In our last post, we started discussing the Uniformed Services Employment and Reemployment Rights Act, the landmark federal law that requires all employers -- no matter their size -- to place employees who have left to perform military service in the same position upon their return.
As a nation, we are eternally grateful to those brave men and women who have served or are currently serving in our nation's armed forces. As a sign of this gratitude, our nation is proud to provide veterans with access to healthcare, education and a host of other benefits, and to extend certain legal protections to those individuals who are currently serving.
It goes without saying that when an individual makes the monumental decision to start a small business, he or she will be confronted a host of vital tasks that must be accomplished in the short-term. Indeed, commercial space must be purchased or leased, shelves stocked with the necessary inventory, business formation documents executed and employees hired.
Sexual harassment, whether overt or subtle, is behavior that should not be tolerated in the workplace. Many victims, however, feel powerless to speak up against these offensive actions, so they do nothing.
"Whistleblowing" is a term used when an employee reports an illegal action or business practice on their employer's part. When we see something in the workplace that puts people at risk or is an unfair action, such as an act of discrimination, we probably do not want these things to happen again. Many people refrain from whistleblowing though, because they fear for the future of their careers. Can your employer fire you if you blow the whistle on their actions?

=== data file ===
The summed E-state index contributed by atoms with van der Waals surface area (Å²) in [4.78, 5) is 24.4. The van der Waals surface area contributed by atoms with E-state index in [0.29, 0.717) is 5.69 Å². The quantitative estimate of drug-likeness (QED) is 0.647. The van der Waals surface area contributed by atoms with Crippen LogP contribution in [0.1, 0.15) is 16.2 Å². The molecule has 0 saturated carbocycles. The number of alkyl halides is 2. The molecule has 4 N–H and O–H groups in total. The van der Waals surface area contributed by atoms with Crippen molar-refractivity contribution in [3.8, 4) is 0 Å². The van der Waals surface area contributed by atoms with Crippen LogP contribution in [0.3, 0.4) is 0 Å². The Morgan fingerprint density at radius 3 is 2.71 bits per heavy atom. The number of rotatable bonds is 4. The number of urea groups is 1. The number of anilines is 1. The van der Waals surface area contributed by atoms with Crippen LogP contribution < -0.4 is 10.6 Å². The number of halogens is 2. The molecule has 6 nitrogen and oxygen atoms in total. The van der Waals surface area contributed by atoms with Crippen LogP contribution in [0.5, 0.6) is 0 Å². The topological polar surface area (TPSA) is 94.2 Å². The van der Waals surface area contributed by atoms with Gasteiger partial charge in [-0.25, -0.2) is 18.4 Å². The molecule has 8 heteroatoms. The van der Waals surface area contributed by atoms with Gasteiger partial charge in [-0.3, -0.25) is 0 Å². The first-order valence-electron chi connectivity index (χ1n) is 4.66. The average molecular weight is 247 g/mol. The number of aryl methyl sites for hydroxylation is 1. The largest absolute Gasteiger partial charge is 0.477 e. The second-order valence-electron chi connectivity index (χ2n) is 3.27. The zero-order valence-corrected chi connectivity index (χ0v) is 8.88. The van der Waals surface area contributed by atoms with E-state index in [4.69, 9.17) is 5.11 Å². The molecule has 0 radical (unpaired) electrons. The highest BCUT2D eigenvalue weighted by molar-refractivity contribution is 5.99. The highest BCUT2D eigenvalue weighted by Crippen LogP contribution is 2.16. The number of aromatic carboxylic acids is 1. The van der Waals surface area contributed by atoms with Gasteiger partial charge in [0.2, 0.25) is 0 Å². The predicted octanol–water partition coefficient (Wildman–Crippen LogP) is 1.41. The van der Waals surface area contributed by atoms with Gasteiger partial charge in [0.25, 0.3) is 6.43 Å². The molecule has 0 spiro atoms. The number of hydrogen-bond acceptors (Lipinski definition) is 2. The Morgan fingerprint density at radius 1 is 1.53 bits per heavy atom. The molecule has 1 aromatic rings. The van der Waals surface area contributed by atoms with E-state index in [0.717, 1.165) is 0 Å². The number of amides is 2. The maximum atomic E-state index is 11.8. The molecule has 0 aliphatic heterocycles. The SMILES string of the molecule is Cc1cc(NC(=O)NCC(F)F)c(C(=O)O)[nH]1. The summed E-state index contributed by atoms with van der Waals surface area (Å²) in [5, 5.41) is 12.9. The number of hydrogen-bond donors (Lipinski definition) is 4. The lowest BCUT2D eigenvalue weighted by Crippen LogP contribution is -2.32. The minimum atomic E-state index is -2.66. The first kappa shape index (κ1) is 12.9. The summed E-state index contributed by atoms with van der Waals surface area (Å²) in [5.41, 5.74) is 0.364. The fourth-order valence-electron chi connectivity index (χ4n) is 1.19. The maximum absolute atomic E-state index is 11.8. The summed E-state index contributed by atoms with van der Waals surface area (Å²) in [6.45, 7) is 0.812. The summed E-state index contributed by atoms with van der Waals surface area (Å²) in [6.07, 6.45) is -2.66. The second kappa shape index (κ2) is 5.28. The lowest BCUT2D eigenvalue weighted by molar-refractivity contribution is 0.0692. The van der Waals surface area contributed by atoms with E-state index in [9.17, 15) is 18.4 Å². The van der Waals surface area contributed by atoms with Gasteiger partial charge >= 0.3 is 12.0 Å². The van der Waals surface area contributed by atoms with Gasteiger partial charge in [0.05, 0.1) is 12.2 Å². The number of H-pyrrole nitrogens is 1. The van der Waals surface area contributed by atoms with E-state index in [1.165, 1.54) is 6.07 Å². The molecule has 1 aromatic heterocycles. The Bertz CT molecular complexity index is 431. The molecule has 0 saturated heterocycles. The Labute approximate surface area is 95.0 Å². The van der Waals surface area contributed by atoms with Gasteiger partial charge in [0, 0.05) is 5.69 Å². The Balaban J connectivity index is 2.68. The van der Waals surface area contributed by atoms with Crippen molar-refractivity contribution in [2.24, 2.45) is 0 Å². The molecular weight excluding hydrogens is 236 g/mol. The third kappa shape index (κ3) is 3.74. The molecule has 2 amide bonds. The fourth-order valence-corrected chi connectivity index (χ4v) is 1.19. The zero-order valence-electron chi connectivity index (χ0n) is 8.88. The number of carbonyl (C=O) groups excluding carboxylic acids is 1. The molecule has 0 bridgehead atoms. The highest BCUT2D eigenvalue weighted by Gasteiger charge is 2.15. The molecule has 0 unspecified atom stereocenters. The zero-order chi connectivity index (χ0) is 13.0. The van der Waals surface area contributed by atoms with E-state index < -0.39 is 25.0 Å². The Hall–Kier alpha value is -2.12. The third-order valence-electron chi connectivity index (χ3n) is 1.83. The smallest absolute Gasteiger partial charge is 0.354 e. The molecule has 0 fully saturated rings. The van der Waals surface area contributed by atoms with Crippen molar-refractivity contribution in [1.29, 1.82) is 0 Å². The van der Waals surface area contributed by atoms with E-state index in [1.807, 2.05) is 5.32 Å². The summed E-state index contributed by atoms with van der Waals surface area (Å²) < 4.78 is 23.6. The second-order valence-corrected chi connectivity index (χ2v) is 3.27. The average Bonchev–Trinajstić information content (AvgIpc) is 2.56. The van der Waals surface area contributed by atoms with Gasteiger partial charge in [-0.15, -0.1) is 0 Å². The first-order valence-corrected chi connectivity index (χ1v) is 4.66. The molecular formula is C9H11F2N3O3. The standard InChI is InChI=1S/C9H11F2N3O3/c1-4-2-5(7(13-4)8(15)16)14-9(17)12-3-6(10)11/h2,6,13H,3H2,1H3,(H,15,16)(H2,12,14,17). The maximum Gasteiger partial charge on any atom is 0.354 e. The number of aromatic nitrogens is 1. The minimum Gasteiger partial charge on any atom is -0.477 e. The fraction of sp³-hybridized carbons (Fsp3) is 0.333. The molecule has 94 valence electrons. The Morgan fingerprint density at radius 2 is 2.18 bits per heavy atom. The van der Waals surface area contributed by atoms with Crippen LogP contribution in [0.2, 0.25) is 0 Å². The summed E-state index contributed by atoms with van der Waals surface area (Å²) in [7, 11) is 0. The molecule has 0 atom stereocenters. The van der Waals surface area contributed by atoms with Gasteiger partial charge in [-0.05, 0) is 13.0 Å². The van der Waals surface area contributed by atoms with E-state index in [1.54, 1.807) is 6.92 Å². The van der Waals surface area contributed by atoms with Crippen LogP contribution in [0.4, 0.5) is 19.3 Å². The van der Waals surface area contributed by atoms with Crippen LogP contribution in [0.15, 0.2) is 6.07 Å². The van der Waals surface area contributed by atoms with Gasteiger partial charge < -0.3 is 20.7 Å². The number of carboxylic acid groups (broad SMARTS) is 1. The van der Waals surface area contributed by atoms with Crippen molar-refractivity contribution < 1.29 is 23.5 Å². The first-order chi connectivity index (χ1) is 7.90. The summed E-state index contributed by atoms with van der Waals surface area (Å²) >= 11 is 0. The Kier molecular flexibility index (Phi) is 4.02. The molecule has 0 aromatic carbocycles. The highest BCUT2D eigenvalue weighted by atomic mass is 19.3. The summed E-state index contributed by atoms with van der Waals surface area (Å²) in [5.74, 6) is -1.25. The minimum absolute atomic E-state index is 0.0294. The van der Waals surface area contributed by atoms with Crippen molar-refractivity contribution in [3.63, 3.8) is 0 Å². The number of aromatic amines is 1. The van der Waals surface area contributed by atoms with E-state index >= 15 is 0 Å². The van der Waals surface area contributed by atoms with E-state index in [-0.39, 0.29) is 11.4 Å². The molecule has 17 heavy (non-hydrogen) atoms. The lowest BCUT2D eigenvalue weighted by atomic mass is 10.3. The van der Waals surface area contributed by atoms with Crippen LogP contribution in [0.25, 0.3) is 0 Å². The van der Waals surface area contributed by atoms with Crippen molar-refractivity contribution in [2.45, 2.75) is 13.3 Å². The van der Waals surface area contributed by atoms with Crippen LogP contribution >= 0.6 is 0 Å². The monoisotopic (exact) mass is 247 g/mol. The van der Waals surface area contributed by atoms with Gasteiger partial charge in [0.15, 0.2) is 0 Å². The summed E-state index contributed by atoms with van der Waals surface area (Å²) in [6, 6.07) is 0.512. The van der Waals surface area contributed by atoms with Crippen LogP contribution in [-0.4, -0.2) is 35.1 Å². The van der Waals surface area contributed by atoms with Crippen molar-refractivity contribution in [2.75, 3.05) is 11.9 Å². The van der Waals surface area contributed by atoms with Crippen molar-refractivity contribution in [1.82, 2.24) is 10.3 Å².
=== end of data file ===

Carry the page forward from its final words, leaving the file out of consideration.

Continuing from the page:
If you own a small business or run an HR department, you've probably encountered this issue. An employee -- let's call him Gary -- takes leave to have surgery and post-operative physical therapy. As you probably know, the federal Family and Medical Leave Act guarantees qualified employees like Gary the right to take a certain amount of time off for this purpose without losing his job.
Back in May, employers here in Tennessee and across the U.S. began scrambling to make the necessary adjustments after the U.S. Department of Labor announced that it was issuing new overtime rules that, once implemented on their December 1 deadline, would increase wages and earnings for an estimated 4.2 million workers.